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kcirbmab

Engine Structure - improvements?

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I'm beginning to get into game development and am working with Python with PySFML. A huge issue I'm having right now is the structure of the code itself. I was wondering if you could give me a few tips based on my current implimentation. The game will be a 2D shmup.

I've never done something like this before and I'm kind of roughing it, so I'm sure it could be improved (especially since I'm still very early in development).

Basically I have a "game" class which encompasses everything else. It's main functionalities right now are:
- it contains a list of current game objects (ie - player, NPCs, map, etc)
- a function to call update on all objects in the list
- it contains pointers to the input controller, graphics controller, game state, events etc.

I basically pass the game object to anything that needs any of the above. If the player character needs to access input or the clock, it can do so through the game object. If an object requires an image, it can find it in through the game object.

Is there a better way to do this? Any comments?

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Sounds ok for a small game, but it's already apparent that your game class is taking on too much. Ideally, a class should only have a single purpose. You can put all game objects inside a Level class, and image caching into an ImageCache class. You could still have a central Game object that contains all these objects, but it no longer contains all that functionality itself.

As for input, personally I wouldn't give game objects access to this - instead, I'd write some glue code that reacts to input. This glue code would then control the player object. As for updating, I'd pass a frame delta to all game objects - most likely they won't need access to a clock anymore.

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Kind of like Captain P said, I'd say it's fine to do it how you are so long as the game class contains objects that handle the functionality instead of handling all the functionality itself.

Basically, you want to divide and conquer the tasks of your game and keep them in simple, compartmentalized classes in their own well named files.

If instead though, the main game class is looking deep into these objects, doing logic based on them and heavily manipulating data within them, you are going to drown in the complexity in anything but a really simple game (:

Also on the idea of input, instead of the player polling input, you might think about having the input system send out events?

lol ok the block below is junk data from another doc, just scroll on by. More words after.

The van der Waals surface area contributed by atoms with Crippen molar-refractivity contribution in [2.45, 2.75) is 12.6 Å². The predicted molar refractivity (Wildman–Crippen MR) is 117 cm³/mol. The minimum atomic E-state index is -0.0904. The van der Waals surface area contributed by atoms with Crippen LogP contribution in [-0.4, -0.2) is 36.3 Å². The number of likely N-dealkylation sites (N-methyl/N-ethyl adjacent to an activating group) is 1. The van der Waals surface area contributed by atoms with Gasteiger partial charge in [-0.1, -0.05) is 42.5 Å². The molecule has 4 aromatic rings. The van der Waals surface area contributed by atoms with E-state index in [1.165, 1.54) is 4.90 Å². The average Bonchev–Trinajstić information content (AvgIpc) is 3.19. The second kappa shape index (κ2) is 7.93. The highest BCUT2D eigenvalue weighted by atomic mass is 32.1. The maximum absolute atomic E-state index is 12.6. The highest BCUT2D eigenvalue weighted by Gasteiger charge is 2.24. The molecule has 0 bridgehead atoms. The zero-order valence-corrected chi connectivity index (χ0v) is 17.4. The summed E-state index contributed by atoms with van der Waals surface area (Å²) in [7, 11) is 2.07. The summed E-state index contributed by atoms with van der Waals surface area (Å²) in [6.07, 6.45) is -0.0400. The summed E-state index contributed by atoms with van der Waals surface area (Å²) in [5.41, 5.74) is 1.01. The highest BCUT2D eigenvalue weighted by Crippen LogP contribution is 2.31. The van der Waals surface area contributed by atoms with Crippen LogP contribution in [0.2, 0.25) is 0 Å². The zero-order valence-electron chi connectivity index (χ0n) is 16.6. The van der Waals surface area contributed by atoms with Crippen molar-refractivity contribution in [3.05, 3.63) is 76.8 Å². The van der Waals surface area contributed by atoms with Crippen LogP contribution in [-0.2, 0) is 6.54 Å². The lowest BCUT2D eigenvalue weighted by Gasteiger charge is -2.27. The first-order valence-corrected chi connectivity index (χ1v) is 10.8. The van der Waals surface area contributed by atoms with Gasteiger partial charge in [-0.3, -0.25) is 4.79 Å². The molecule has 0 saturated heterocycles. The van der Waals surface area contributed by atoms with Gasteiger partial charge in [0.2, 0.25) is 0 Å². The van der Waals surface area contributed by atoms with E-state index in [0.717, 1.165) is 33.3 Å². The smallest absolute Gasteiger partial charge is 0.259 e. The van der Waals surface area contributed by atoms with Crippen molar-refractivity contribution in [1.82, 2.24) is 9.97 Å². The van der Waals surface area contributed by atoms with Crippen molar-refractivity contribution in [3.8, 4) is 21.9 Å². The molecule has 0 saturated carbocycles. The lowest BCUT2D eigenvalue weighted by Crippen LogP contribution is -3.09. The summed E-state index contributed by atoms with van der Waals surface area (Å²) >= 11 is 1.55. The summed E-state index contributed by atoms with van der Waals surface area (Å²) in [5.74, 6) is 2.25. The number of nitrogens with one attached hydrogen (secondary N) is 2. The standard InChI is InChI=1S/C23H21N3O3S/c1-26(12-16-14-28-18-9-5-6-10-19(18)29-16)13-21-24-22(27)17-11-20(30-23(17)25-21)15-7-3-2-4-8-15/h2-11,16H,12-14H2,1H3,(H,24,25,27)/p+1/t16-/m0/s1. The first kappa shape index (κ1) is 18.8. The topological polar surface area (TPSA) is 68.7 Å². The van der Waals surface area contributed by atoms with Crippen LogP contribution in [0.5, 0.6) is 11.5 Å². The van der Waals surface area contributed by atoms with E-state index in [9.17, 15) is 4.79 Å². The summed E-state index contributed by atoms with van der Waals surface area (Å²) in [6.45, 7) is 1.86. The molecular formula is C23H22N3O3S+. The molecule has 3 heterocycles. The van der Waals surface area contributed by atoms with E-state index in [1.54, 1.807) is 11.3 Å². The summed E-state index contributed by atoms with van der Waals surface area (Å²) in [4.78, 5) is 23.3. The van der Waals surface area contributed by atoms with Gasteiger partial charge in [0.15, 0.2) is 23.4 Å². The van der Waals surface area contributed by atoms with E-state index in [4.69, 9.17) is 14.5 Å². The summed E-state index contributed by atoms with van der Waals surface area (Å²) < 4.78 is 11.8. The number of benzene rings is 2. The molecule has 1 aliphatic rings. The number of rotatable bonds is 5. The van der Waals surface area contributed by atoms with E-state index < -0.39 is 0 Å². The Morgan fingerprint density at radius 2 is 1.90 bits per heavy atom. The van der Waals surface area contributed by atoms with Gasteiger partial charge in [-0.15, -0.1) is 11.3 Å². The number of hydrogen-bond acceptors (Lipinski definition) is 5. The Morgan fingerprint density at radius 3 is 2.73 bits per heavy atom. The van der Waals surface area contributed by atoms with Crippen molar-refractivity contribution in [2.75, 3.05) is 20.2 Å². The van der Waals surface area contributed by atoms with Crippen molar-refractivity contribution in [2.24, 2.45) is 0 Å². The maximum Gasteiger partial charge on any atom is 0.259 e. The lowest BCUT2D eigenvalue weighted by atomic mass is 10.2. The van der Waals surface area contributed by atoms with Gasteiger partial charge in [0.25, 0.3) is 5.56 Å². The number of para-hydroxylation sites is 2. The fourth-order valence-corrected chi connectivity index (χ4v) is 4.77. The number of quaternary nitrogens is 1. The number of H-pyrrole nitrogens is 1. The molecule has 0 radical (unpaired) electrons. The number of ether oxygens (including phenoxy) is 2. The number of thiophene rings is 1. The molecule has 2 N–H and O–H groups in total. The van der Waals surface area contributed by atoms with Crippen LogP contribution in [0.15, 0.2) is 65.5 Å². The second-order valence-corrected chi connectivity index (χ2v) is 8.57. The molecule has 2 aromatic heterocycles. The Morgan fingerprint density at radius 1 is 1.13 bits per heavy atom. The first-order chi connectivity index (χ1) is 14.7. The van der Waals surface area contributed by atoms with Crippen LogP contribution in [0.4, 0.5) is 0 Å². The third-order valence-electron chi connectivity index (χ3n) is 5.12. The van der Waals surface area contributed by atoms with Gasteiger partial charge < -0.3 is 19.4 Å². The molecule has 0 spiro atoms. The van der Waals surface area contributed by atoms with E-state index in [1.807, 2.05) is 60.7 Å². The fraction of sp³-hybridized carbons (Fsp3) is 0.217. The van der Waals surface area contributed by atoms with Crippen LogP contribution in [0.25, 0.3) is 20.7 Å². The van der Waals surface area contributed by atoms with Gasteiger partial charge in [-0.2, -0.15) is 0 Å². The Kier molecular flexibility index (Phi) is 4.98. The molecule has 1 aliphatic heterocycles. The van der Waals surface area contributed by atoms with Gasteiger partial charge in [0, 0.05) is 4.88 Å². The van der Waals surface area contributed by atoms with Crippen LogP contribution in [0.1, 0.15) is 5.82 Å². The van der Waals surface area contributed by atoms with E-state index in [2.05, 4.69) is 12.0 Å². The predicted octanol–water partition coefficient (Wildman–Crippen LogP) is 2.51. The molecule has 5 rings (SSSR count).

I haven't used python much but if there is some way to do delegates and make objects register to receive events, i'd have the player register with the event system that it wants specific input events.

hope this helps! You are on a pretty decent path IMO

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Quote:
Original post by Atrix256
Kind of like Captain P said, I'd say it's fine to do it how you are so long as the game class contains objects that handle the functionality instead of handling all the functionality itself.

Basically, you want to divide and conquer the tasks of your game and keep them in simple, compartmentalized classes in their own well named files.

If instead though, the main game class is looking deep into these objects, doing logic based on them and heavily manipulating data within them, you are going to drown in the complexity in anything but a really simple game (:

Also on the idea of input, instead of the player polling input, you might think about having the input system send out events?

I haven't used python much but if there is some way to do delegates and make objects register to receive events, i'd have the player register with the event system that it wants specific input events.

hope this helps! You are on a pretty decent path IMO


I'll bite... what is your definition of deep? Single dot principle?

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The shallower the better, but rules have to be broken sometimes so it's just a guideline, not something to live or die over (:

The deeper your main game class digs into the objects it contains, the more complex your main game class becomes and the harder the code is to work on and improve, and the bigger possibility for bugs.

Compartmentalization ftw!

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